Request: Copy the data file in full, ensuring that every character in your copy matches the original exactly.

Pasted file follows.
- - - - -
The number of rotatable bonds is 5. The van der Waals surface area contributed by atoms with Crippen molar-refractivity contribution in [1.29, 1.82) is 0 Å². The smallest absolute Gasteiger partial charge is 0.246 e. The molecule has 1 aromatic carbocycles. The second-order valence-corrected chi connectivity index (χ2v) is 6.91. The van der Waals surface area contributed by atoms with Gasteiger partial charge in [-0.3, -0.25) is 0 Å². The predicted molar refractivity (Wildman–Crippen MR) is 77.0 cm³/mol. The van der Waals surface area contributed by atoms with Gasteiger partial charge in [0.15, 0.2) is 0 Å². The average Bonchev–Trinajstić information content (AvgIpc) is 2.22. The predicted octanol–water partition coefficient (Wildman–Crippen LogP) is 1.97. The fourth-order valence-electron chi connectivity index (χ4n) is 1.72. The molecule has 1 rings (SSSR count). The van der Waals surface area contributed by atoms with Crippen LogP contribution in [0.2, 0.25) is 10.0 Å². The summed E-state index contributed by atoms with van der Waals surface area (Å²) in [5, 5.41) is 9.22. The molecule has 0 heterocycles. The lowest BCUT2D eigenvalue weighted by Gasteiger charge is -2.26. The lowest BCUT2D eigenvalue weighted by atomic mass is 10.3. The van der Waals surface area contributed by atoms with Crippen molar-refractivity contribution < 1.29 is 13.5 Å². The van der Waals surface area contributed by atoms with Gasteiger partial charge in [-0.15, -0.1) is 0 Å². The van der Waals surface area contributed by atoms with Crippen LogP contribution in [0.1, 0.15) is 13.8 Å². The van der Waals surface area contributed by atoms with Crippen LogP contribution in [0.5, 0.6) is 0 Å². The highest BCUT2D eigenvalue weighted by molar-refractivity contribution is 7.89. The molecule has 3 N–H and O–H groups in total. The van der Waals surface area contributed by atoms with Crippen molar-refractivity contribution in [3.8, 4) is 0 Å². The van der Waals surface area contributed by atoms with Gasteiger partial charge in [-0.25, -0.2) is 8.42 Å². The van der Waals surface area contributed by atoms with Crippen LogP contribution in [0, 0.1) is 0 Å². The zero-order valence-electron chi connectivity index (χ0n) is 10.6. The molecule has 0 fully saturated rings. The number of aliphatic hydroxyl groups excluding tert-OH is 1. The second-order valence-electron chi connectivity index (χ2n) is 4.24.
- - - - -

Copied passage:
The number of rotatable bonds is 5. The van der Waals surface area contributed by atoms with Crippen molar-refractivity contribution in [1.29, 1.82) is 0 Å². The smallest absolute Gasteiger partial charge is 0.246 e. The molecule has 1 aromatic carbocycles. The second-order valence-corrected chi connectivity index (χ2v) is 6.91. The van der Waals surface area contributed by atoms with Gasteiger partial charge in [-0.3, -0.25) is 0 Å². The predicted molar refractivity (Wildman–Crippen MR) is 77.0 cm³/mol. The van der Waals surface area contributed by atoms with Gasteiger partial charge in [0.15, 0.2) is 0 Å². The average Bonchev–Trinajstić information content (AvgIpc) is 2.22. The predicted octanol–water partition coefficient (Wildman–Crippen LogP) is 1.97. The fourth-order valence-electron chi connectivity index (χ4n) is 1.72. The molecule has 1 rings (SSSR count). The van der Waals surface area contributed by atoms with Crippen LogP contribution in [0.2, 0.25) is 10.0 Å². The summed E-state index contributed by atoms with van der Waals surface area (Å²) in [5, 5.41) is 9.22. The molecule has 0 heterocycles. The lowest BCUT2D eigenvalue weighted by Gasteiger charge is -2.26. The lowest BCUT2D eigenvalue weighted by atomic mass is 10.3. The van der Waals surface area contributed by atoms with Crippen molar-refractivity contribution < 1.29 is 13.5 Å². The van der Waals surface area contributed by atoms with Gasteiger partial charge in [-0.15, -0.1) is 0 Å². The van der Waals surface area contributed by atoms with Crippen LogP contribution in [0.1, 0.15) is 13.8 Å². The van der Waals surface area contributed by atoms with Crippen LogP contribution in [0.5, 0.6) is 0 Å². The highest BCUT2D eigenvalue weighted by molar-refractivity contribution is 7.89. The molecule has 3 N–H and O–H groups in total. The van der Waals surface area contributed by atoms with Crippen molar-refractivity contribution in [3.8, 4) is 0 Å². The van der Waals surface area contributed by atoms with Gasteiger partial charge in [-0.25, -0.2) is 8.42 Å². The van der Waals surface area contributed by atoms with Crippen LogP contribution in [0, 0.1) is 0 Å². The zero-order valence-electron chi connectivity index (χ0n) is 10.6. The molecule has 0 fully saturated rings. The number of aliphatic hydroxyl groups excluding tert-OH is 1. The second-order valence-electron chi connectivity index (χ2n) is 4.24.